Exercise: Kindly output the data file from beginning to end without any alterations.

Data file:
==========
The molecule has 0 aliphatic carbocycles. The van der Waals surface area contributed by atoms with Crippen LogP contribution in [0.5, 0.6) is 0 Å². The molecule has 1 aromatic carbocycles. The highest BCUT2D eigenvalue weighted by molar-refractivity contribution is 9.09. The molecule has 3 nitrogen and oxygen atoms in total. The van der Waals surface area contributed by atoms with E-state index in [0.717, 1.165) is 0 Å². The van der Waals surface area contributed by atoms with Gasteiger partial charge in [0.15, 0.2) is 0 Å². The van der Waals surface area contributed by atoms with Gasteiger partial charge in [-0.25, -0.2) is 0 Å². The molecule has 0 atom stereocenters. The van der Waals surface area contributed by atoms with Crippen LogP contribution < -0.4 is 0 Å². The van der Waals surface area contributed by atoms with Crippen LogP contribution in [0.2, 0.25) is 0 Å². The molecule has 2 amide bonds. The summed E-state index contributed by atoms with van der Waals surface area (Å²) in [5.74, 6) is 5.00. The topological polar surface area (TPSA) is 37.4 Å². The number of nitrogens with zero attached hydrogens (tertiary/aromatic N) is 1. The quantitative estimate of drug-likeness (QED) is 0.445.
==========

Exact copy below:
The molecule has 0 aliphatic carbocycles. The van der Waals surface area contributed by atoms with Crippen LogP contribution in [0.5, 0.6) is 0 Å². The molecule has 1 aromatic carbocycles. The highest BCUT2D eigenvalue weighted by molar-refractivity contribution is 9.09. The molecule has 3 nitrogen and oxygen atoms in total. The van der Waals surface area contributed by atoms with E-state index in [0.717, 1.165) is 0 Å². The van der Waals surface area contributed by atoms with Gasteiger partial charge in [0.15, 0.2) is 0 Å². The van der Waals surface area contributed by atoms with Gasteiger partial charge in [-0.25, -0.2) is 0 Å². The molecule has 0 atom stereocenters. The van der Waals surface area contributed by atoms with Crippen LogP contribution < -0.4 is 0 Å². The van der Waals surface area contributed by atoms with Crippen LogP contribution in [0.2, 0.25) is 0 Å². The molecule has 2 amide bonds. The summed E-state index contributed by atoms with van der Waals surface area (Å²) in [5.74, 6) is 5.00. The topological polar surface area (TPSA) is 37.4 Å². The number of nitrogens with zero attached hydrogens (tertiary/aromatic N) is 1. The quantitative estimate of drug-likeness (QED) is 0.445.